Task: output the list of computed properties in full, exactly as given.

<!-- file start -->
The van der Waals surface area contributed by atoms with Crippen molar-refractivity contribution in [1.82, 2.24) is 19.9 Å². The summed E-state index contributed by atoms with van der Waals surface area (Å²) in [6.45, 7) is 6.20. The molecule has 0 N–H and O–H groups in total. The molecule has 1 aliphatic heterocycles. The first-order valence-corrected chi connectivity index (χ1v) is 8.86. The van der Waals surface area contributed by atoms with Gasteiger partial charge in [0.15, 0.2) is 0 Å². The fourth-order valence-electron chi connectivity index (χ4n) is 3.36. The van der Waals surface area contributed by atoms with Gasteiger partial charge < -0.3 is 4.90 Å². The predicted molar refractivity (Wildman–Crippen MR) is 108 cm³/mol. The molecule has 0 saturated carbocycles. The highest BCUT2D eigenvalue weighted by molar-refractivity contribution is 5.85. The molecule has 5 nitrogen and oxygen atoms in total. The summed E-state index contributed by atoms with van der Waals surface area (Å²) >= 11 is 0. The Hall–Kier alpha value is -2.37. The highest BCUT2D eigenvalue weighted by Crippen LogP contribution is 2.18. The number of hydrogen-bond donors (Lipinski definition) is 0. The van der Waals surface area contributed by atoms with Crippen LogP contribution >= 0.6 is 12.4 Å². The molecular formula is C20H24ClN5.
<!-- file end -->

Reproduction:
The van der Waals surface area contributed by atoms with Crippen molar-refractivity contribution in [1.82, 2.24) is 19.9 Å². The summed E-state index contributed by atoms with van der Waals surface area (Å²) in [6.45, 7) is 6.20. The molecule has 0 N–H and O–H groups in total. The molecule has 1 aliphatic heterocycles. The first-order valence-corrected chi connectivity index (χ1v) is 8.86. The van der Waals surface area contributed by atoms with Gasteiger partial charge in [0.15, 0.2) is 0 Å². The fourth-order valence-electron chi connectivity index (χ4n) is 3.36. The van der Waals surface area contributed by atoms with Gasteiger partial charge < -0.3 is 4.90 Å². The predicted molar refractivity (Wildman–Crippen MR) is 108 cm³/mol. The molecule has 0 saturated carbocycles. The highest BCUT2D eigenvalue weighted by molar-refractivity contribution is 5.85. The molecule has 5 nitrogen and oxygen atoms in total. The summed E-state index contributed by atoms with van der Waals surface area (Å²) >= 11 is 0. The Hall–Kier alpha value is -2.37. The highest BCUT2D eigenvalue weighted by Crippen LogP contribution is 2.18. The number of hydrogen-bond donors (Lipinski definition) is 0. The van der Waals surface area contributed by atoms with Crippen LogP contribution >= 0.6 is 12.4 Å². The molecular formula is C20H24ClN5.